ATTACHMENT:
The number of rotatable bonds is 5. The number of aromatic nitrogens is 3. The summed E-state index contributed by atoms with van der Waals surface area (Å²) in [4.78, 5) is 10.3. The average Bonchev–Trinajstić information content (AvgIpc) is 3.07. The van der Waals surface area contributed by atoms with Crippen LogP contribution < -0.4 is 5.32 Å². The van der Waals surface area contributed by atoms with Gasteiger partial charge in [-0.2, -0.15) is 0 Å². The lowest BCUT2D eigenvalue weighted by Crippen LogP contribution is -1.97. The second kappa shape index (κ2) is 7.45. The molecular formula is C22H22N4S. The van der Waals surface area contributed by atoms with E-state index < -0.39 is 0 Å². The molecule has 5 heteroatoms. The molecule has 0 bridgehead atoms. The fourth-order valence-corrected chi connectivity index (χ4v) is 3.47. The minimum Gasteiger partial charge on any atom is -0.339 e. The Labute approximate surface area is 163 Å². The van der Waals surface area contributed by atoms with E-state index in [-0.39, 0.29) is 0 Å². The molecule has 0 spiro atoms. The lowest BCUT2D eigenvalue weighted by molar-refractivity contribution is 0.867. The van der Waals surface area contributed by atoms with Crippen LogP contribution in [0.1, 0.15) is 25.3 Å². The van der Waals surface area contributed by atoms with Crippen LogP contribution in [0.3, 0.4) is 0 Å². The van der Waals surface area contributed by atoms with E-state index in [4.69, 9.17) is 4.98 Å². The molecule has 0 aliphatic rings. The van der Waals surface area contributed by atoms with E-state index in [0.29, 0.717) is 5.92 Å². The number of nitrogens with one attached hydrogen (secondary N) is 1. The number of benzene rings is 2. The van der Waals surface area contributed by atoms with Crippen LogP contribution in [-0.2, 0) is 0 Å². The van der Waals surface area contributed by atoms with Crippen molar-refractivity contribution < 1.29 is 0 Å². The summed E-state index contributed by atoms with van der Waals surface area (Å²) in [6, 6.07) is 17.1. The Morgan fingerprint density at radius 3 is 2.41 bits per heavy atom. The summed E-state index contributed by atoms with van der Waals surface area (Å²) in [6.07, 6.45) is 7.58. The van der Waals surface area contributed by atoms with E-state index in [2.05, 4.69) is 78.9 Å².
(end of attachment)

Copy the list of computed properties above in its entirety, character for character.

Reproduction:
The number of rotatable bonds is 5. The number of aromatic nitrogens is 3. The summed E-state index contributed by atoms with van der Waals surface area (Å²) in [4.78, 5) is 10.3. The average Bonchev–Trinajstić information content (AvgIpc) is 3.07. The van der Waals surface area contributed by atoms with Crippen LogP contribution < -0.4 is 5.32 Å². The van der Waals surface area contributed by atoms with Gasteiger partial charge in [-0.2, -0.15) is 0 Å². The lowest BCUT2D eigenvalue weighted by Crippen LogP contribution is -1.97. The second kappa shape index (κ2) is 7.45. The molecular formula is C22H22N4S. The van der Waals surface area contributed by atoms with E-state index < -0.39 is 0 Å². The molecule has 5 heteroatoms. The molecule has 0 bridgehead atoms. The fourth-order valence-corrected chi connectivity index (χ4v) is 3.47. The minimum Gasteiger partial charge on any atom is -0.339 e. The Labute approximate surface area is 163 Å². The van der Waals surface area contributed by atoms with E-state index in [-0.39, 0.29) is 0 Å². The molecule has 0 spiro atoms. The lowest BCUT2D eigenvalue weighted by molar-refractivity contribution is 0.867. The van der Waals surface area contributed by atoms with Crippen LogP contribution in [0.1, 0.15) is 25.3 Å². The van der Waals surface area contributed by atoms with Crippen LogP contribution in [0.3, 0.4) is 0 Å². The van der Waals surface area contributed by atoms with E-state index in [4.69, 9.17) is 4.98 Å². The molecule has 0 aliphatic rings. The van der Waals surface area contributed by atoms with E-state index in [0.29, 0.717) is 5.92 Å². The number of nitrogens with one attached hydrogen (secondary N) is 1. The number of benzene rings is 2. The van der Waals surface area contributed by atoms with Crippen LogP contribution in [-0.2, 0) is 0 Å². The van der Waals surface area contributed by atoms with Crippen molar-refractivity contribution < 1.29 is 0 Å². The summed E-state index contributed by atoms with van der Waals surface area (Å²) in [6, 6.07) is 17.1. The Morgan fingerprint density at radius 3 is 2.41 bits per heavy atom. The summed E-state index contributed by atoms with van der Waals surface area (Å²) in [6.07, 6.45) is 7.58. The van der Waals surface area contributed by atoms with E-state index in [2.05, 4.69) is 78.9 Å².